Advocates push for revisions to Mississippi’s hate crime law
JACKSON, Miss. (WLBT) - There’s a renewed push to revise Mississippi’s hate crime law and the clock is ticking for lawmakers to take action this session.
”Here’s the bottom line: No Mississippian or any American should be targeted based on who they are,” explained Rob Hill, state director of Human Rights Campaign Mississippi.
Mississippi has a hate crime law. There’s an enhanced penalty for any felony or misdemeanor if it was done with a bias that includes several factors. But there are groups left out of that like the LGBTQ+ community and those with disabilities. So, advocates are pushing for the law to be revised.
“Need to update Mississippi’s hate crime law to include disability, sexual orientation and gender identity,” added Hill.
This is the fifth year that a bill like this has been filed. And groups, including some clergy members, have said it goes beyond politics.
“When we believe that we are created in the image of God, that’s everybody,” noted Rev. Warren Coile with the United Methodist Conference of Mississippi. “Full stop. Whenever we target someone who is other, we sin.”
In September of 2021, the FBI’s Jackson field office launched a “hate crimes awareness campaign” as part of a nationwide effort to encourage reporting to law enforcement. That release notes an increase in reported hate crimes compared to the previous year.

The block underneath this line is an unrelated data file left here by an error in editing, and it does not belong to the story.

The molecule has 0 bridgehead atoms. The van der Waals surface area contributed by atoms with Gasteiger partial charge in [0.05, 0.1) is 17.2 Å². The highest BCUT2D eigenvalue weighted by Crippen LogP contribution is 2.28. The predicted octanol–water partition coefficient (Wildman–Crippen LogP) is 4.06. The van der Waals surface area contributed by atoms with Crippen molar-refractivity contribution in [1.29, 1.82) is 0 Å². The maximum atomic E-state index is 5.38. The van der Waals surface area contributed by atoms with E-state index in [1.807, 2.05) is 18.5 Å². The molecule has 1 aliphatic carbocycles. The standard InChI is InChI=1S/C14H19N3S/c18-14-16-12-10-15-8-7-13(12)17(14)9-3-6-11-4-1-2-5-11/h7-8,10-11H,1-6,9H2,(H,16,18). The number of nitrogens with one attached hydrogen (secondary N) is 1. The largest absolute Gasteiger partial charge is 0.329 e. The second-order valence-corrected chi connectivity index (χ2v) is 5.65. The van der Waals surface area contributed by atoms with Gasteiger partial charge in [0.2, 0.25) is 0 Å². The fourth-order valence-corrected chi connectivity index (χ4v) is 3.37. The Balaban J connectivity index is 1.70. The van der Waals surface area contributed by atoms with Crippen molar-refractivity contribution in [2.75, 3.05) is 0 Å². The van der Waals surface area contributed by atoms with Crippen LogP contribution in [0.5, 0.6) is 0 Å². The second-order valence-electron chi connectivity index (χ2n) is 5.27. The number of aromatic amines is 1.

But a closer look at the information reveals the data is incomplete.
It notes that in Mississippi, the 2020 FBI Hate Crime statistics are based on data received from 92 of 251 law enforcement agencies in the state that year. That’s not even half. So, right now, we don’t know exactly how big of an issue it is. But there are recent examples from 2021.
“Two trans Mississippians... Dominique Jackson, a Black trans woman and Mel Groves, a Black trans man, were killed,” described Hill of two Jackson, Mississippi cases. “Neither of these cases have been solved.”
The deadline for House Bill 1467 to be passed out of the House Judiciary B committee is Tuesday.
“We cannot tolerate hate in our state,” said Dr. Scott Crawford with the Mississippi Coalition for Citizens with Disabilities. “We’re better than that, or we should be.”
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